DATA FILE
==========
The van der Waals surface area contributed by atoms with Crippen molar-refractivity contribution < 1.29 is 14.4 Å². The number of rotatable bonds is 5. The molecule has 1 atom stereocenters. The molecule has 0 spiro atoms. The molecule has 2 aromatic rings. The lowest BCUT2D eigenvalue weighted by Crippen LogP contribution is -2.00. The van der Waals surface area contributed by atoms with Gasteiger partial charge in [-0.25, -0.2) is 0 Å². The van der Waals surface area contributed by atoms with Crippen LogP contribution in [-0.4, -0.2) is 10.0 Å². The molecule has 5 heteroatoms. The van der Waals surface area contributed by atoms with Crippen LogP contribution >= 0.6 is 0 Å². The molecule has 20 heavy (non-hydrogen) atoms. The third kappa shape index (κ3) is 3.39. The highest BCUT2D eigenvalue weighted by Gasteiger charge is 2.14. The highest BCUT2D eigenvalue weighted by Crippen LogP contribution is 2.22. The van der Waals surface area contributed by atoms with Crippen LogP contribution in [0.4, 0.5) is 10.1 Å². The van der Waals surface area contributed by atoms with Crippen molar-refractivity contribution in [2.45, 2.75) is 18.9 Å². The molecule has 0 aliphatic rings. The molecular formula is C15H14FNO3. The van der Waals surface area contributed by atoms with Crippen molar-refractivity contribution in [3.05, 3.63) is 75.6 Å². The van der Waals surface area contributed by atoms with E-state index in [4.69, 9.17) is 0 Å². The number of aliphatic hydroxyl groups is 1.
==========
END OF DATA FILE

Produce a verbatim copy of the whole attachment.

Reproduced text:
The van der Waals surface area contributed by atoms with Crippen molar-refractivity contribution < 1.29 is 14.4 Å². The number of rotatable bonds is 5. The molecule has 1 atom stereocenters. The molecule has 0 spiro atoms. The molecule has 2 aromatic rings. The lowest BCUT2D eigenvalue weighted by Crippen LogP contribution is -2.00. The van der Waals surface area contributed by atoms with Gasteiger partial charge in [-0.25, -0.2) is 0 Å². The van der Waals surface area contributed by atoms with Crippen LogP contribution in [-0.4, -0.2) is 10.0 Å². The molecule has 5 heteroatoms. The van der Waals surface area contributed by atoms with Crippen LogP contribution >= 0.6 is 0 Å². The molecule has 20 heavy (non-hydrogen) atoms. The third kappa shape index (κ3) is 3.39. The highest BCUT2D eigenvalue weighted by Gasteiger charge is 2.14. The highest BCUT2D eigenvalue weighted by Crippen LogP contribution is 2.22. The van der Waals surface area contributed by atoms with Crippen LogP contribution in [0.4, 0.5) is 10.1 Å². The van der Waals surface area contributed by atoms with Crippen molar-refractivity contribution in [2.45, 2.75) is 18.9 Å². The molecule has 0 aliphatic rings. The molecular formula is C15H14FNO3. The van der Waals surface area contributed by atoms with Crippen molar-refractivity contribution in [3.05, 3.63) is 75.6 Å². The van der Waals surface area contributed by atoms with E-state index in [4.69, 9.17) is 0 Å². The number of aliphatic hydroxyl groups is 1.